In Ese Sol del Mundo Moral, Cintio Vitier writes that there were three periods of disillusionment and fatalism during the Cuban revolutionary process that began in 1868. The first followed the Pact of Zanjón of 1878, which ended the first Cuban war of independence without the attainment of independence or the abolition of slavery. The second followed the U.S. intervention of 1898, which ended the second war of independence with U.S. imposition of the structures of the neocolonial republic. And the third followed the fall on January 15, 1934 of the only independent government during the neocolonial republic, leading to the consolidation of power by Batista and the deepening of the core-peripheral neocolonial relation with the USA. Each period of disillusionment lasted approximately twenty years, and they were characterized by a fatalistic belief that the transformation of unjust structures of domination through heroic action was impossible.
In the case of the period of 1933 to 1952, Cuba had evolved to be a functioning neocolonial system, and the fictions of the neocolonial republic prevailed. Vitier writes that politicians elected on false promises robbed the public treasury and pretended to be public officials with legitimate authority in a system of representative democracy. The materialist consumerism of the “American way of life” pervaded the island, provoking distorted and unrealistic expectations among the people. The country was empty and hollow.
But the soul of the nation was alive, Vitier maintains. “It lived in the quiet suffering of the poor or middle-class family, in its capacity for resistance and hope, in its irrepressible popular laugh, in its unbeatable music, in the lamp of the intellectual, in poetry.” The nation that Martí had envisioned lived, hidden in the quiet sufferings and hopes of the people. Intellectuals played an important role. Many sought “to discover and show the true face of the nation” in different ways, but united in “the common faith in education and culture as the road to national salvation.” Some, for example, sought to discover and exalt the ethical values that formed the foundation of Cuban nationality in the nineteenth century. In this vein, the anthropologist Fernando Ortiz described the saving virtues of Cuban culture, with particular emphasis on the immense contribution of the population with African roots to the Cuban social conglomerate, thus pointing to a de-colonization of Cuban culture. Others analyzed the complex work of José Martí, focusing on particular aspects of Martí’s thought, including the ethical, political-social, literary, journalistic, philosophical, and educational dimensions. Juan Marinello, for example, made a presentation at the Union of Writers and the Academy of Sciences of the Soviet Union, demonstrating the anti-imperialist character of Martí’s political thought and its opposition to the Cuban neocolonial regime. Marinello and others placed the work of Martí in the context of Latin American thought.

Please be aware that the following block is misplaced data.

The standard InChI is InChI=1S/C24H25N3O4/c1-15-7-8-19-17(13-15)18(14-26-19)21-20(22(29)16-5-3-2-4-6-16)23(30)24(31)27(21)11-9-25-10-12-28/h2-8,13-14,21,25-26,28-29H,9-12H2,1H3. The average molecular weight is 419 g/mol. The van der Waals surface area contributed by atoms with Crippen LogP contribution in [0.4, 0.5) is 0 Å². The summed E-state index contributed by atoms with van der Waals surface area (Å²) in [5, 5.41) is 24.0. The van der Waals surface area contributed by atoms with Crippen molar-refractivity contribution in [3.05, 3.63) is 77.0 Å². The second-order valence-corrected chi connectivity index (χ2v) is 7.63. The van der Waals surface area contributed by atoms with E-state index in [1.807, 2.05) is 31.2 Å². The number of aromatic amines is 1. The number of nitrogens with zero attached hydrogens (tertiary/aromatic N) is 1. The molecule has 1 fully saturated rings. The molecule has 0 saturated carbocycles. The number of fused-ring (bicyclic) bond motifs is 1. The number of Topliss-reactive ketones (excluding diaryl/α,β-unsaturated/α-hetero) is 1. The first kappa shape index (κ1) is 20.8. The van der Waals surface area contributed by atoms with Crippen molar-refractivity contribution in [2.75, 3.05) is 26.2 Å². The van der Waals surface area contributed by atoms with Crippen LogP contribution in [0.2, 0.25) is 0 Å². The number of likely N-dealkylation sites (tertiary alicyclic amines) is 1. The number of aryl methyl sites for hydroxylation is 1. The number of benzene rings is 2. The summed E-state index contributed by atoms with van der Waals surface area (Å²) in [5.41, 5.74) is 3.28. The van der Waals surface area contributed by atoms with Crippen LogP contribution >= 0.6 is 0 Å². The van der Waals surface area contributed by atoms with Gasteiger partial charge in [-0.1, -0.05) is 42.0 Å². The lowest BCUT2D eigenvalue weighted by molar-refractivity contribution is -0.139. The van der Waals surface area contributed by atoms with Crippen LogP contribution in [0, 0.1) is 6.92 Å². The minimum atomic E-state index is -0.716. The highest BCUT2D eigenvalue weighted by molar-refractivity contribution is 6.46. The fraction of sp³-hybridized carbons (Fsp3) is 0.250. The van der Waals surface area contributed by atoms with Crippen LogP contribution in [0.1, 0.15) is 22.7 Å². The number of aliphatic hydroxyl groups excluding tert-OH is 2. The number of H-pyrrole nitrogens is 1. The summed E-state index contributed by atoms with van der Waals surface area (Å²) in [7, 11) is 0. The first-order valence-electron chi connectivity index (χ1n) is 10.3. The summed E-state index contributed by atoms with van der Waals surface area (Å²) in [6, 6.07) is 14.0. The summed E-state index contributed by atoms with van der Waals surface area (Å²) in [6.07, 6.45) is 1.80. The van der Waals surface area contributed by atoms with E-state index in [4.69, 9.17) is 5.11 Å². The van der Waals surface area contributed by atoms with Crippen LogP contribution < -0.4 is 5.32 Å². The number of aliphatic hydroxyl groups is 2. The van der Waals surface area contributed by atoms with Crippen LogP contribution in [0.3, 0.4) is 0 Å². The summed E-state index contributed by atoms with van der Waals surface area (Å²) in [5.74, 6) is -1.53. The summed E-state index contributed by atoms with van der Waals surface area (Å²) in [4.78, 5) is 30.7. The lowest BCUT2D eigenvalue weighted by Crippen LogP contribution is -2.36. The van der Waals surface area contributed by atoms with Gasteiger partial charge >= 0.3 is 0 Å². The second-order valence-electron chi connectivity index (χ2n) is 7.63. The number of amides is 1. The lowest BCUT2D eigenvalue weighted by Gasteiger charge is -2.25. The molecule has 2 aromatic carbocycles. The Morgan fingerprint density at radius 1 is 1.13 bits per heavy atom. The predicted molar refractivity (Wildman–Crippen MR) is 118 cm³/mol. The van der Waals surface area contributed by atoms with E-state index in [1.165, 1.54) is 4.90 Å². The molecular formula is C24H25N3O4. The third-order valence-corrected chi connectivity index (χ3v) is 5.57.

Cuban poetry also expressed a political and hopeful message in the context of the frustrations of the neocolonial republic, Vitier maintains. Nicolás Guillen, a member of the Communist Party of Cuba since 1937, was a poet whose work gave voice to the people, the concrete, exploited, and suffering people of the frustrated republic. He and other communist intellectuals believed that literary and artistic expression was a form of struggling for liberty and justice. In addition, Cuban poetry of the period affirmed the possibility of the impossible. Rejecting an interpretation of the impossible as meaning “not possible,” it sustained that the impossible possesses a light that most people cannot see, and a force that the prevailing attitude does not know. But the hidden light of the impossible can be made visible, and its unknown force felt. Human hopes can experience incarnation. In the depths of the national soul is found a thirst for the historical coming, for the incarnation of poetry in reality.